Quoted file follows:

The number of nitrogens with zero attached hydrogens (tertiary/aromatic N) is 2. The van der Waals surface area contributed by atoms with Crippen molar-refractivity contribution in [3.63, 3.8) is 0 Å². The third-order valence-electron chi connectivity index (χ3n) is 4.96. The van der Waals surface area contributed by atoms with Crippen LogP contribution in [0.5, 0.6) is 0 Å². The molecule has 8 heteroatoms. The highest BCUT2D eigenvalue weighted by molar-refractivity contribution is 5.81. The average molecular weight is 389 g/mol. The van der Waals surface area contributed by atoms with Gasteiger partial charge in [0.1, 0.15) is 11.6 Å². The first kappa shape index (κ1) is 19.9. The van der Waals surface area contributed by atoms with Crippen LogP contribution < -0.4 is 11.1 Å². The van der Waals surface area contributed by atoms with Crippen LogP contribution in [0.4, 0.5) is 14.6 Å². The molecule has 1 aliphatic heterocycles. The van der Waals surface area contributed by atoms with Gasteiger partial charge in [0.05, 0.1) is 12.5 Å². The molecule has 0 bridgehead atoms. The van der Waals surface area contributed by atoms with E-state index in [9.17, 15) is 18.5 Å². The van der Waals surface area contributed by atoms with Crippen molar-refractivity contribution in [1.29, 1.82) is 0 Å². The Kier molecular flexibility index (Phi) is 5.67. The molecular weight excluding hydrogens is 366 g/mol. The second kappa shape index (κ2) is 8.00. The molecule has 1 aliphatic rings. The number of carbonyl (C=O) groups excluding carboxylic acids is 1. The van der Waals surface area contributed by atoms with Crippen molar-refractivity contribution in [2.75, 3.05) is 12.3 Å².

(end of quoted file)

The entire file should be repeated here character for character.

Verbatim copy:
The number of nitrogens with zero attached hydrogens (tertiary/aromatic N) is 2. The van der Waals surface area contributed by atoms with Crippen molar-refractivity contribution in [3.63, 3.8) is 0 Å². The third-order valence-electron chi connectivity index (χ3n) is 4.96. The van der Waals surface area contributed by atoms with Crippen LogP contribution in [0.5, 0.6) is 0 Å². The molecule has 8 heteroatoms. The highest BCUT2D eigenvalue weighted by molar-refractivity contribution is 5.81. The average molecular weight is 389 g/mol. The van der Waals surface area contributed by atoms with Gasteiger partial charge in [0.1, 0.15) is 11.6 Å². The first kappa shape index (κ1) is 19.9. The van der Waals surface area contributed by atoms with Crippen LogP contribution < -0.4 is 11.1 Å². The van der Waals surface area contributed by atoms with Crippen LogP contribution in [0.4, 0.5) is 14.6 Å². The molecule has 1 aliphatic heterocycles. The van der Waals surface area contributed by atoms with Gasteiger partial charge in [0.05, 0.1) is 12.5 Å². The molecule has 0 bridgehead atoms. The van der Waals surface area contributed by atoms with E-state index in [9.17, 15) is 18.5 Å². The van der Waals surface area contributed by atoms with Crippen molar-refractivity contribution in [1.29, 1.82) is 0 Å². The Kier molecular flexibility index (Phi) is 5.67. The molecular weight excluding hydrogens is 366 g/mol. The second kappa shape index (κ2) is 8.00. The molecule has 1 aliphatic rings. The number of carbonyl (C=O) groups excluding carboxylic acids is 1. The van der Waals surface area contributed by atoms with Crippen molar-refractivity contribution in [2.75, 3.05) is 12.3 Å².